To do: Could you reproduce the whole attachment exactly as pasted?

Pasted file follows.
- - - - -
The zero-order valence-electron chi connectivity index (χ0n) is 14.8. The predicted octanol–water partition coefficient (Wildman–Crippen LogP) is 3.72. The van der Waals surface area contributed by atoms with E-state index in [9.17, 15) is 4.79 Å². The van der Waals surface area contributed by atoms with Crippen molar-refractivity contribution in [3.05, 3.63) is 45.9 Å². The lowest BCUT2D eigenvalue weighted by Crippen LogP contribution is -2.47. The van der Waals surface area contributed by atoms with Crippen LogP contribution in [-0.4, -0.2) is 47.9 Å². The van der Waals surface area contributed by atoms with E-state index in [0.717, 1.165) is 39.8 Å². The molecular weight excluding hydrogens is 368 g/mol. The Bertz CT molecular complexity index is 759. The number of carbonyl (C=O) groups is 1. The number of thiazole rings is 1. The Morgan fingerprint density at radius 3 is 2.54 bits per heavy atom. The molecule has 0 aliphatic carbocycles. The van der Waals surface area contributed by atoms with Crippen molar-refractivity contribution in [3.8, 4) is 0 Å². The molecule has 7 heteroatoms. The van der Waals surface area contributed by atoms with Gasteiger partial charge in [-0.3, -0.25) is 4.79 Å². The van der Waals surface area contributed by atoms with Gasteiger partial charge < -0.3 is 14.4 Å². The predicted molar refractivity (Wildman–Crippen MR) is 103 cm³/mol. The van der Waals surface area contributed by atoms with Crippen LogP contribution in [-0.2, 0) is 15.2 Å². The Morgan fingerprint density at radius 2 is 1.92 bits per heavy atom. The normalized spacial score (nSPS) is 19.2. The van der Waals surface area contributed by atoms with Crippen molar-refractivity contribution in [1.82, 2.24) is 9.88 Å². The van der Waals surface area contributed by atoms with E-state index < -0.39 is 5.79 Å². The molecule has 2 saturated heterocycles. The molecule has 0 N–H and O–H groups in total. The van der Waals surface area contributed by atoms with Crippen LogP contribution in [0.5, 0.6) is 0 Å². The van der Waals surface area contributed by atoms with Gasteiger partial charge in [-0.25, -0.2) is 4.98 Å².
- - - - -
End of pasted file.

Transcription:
The zero-order valence-electron chi connectivity index (χ0n) is 14.8. The predicted octanol–water partition coefficient (Wildman–Crippen LogP) is 3.72. The van der Waals surface area contributed by atoms with E-state index in [9.17, 15) is 4.79 Å². The van der Waals surface area contributed by atoms with Crippen molar-refractivity contribution in [3.05, 3.63) is 45.9 Å². The lowest BCUT2D eigenvalue weighted by Crippen LogP contribution is -2.47. The van der Waals surface area contributed by atoms with Crippen LogP contribution in [-0.4, -0.2) is 47.9 Å². The van der Waals surface area contributed by atoms with E-state index in [0.717, 1.165) is 39.8 Å². The molecular weight excluding hydrogens is 368 g/mol. The Bertz CT molecular complexity index is 759. The number of carbonyl (C=O) groups is 1. The number of thiazole rings is 1. The Morgan fingerprint density at radius 3 is 2.54 bits per heavy atom. The molecule has 0 aliphatic carbocycles. The van der Waals surface area contributed by atoms with Crippen molar-refractivity contribution in [3.8, 4) is 0 Å². The molecule has 7 heteroatoms. The van der Waals surface area contributed by atoms with Gasteiger partial charge in [-0.3, -0.25) is 4.79 Å². The van der Waals surface area contributed by atoms with Gasteiger partial charge < -0.3 is 14.4 Å². The predicted molar refractivity (Wildman–Crippen MR) is 103 cm³/mol. The van der Waals surface area contributed by atoms with Crippen LogP contribution in [-0.2, 0) is 15.2 Å². The Morgan fingerprint density at radius 2 is 1.92 bits per heavy atom. The normalized spacial score (nSPS) is 19.2. The van der Waals surface area contributed by atoms with Crippen molar-refractivity contribution in [1.82, 2.24) is 9.88 Å². The van der Waals surface area contributed by atoms with E-state index < -0.39 is 5.79 Å². The molecule has 2 saturated heterocycles. The molecule has 0 N–H and O–H groups in total. The van der Waals surface area contributed by atoms with Crippen LogP contribution in [0.5, 0.6) is 0 Å². The van der Waals surface area contributed by atoms with Gasteiger partial charge in [-0.25, -0.2) is 4.98 Å².